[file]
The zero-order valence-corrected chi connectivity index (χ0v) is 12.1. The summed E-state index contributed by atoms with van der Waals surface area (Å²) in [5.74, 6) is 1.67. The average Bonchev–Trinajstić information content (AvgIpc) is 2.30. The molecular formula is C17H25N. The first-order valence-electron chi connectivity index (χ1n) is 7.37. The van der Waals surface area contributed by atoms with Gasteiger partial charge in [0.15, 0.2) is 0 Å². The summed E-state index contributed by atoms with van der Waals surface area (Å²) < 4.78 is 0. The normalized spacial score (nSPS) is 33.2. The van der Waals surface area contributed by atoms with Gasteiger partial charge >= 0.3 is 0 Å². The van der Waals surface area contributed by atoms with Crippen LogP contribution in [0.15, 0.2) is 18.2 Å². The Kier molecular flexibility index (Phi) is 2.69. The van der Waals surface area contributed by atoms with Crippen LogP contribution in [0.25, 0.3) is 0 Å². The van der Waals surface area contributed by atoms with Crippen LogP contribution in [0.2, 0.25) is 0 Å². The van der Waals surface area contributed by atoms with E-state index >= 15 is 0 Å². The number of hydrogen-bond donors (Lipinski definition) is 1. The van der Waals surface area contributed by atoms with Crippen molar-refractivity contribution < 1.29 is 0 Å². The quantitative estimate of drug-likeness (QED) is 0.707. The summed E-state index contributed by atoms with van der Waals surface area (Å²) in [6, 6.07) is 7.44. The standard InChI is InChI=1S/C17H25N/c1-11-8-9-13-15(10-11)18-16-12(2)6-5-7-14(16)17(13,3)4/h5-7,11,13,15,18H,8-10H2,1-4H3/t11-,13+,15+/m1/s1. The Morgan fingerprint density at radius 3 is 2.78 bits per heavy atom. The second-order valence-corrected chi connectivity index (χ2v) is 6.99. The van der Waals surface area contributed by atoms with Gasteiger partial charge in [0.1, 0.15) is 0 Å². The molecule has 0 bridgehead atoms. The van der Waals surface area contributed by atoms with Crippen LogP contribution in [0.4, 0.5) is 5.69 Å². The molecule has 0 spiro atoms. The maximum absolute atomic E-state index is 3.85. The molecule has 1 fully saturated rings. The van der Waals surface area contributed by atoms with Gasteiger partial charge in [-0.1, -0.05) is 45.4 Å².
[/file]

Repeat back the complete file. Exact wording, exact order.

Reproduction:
The zero-order valence-corrected chi connectivity index (χ0v) is 12.1. The summed E-state index contributed by atoms with van der Waals surface area (Å²) in [5.74, 6) is 1.67. The average Bonchev–Trinajstić information content (AvgIpc) is 2.30. The molecular formula is C17H25N. The first-order valence-electron chi connectivity index (χ1n) is 7.37. The van der Waals surface area contributed by atoms with Gasteiger partial charge in [0.15, 0.2) is 0 Å². The summed E-state index contributed by atoms with van der Waals surface area (Å²) < 4.78 is 0. The normalized spacial score (nSPS) is 33.2. The van der Waals surface area contributed by atoms with Gasteiger partial charge >= 0.3 is 0 Å². The van der Waals surface area contributed by atoms with Crippen LogP contribution in [0.15, 0.2) is 18.2 Å². The Kier molecular flexibility index (Phi) is 2.69. The van der Waals surface area contributed by atoms with Crippen LogP contribution in [0.25, 0.3) is 0 Å². The van der Waals surface area contributed by atoms with Crippen LogP contribution in [0.2, 0.25) is 0 Å². The van der Waals surface area contributed by atoms with E-state index >= 15 is 0 Å². The number of hydrogen-bond donors (Lipinski definition) is 1. The van der Waals surface area contributed by atoms with Crippen molar-refractivity contribution < 1.29 is 0 Å². The quantitative estimate of drug-likeness (QED) is 0.707. The summed E-state index contributed by atoms with van der Waals surface area (Å²) in [6, 6.07) is 7.44. The standard InChI is InChI=1S/C17H25N/c1-11-8-9-13-15(10-11)18-16-12(2)6-5-7-14(16)17(13,3)4/h5-7,11,13,15,18H,8-10H2,1-4H3/t11-,13+,15+/m1/s1. The Morgan fingerprint density at radius 3 is 2.78 bits per heavy atom. The second-order valence-corrected chi connectivity index (χ2v) is 6.99. The van der Waals surface area contributed by atoms with Gasteiger partial charge in [0.1, 0.15) is 0 Å². The molecule has 0 bridgehead atoms. The van der Waals surface area contributed by atoms with Crippen LogP contribution in [0.4, 0.5) is 5.69 Å². The molecule has 0 spiro atoms. The maximum absolute atomic E-state index is 3.85. The molecule has 1 fully saturated rings. The van der Waals surface area contributed by atoms with Gasteiger partial charge in [-0.1, -0.05) is 45.4 Å².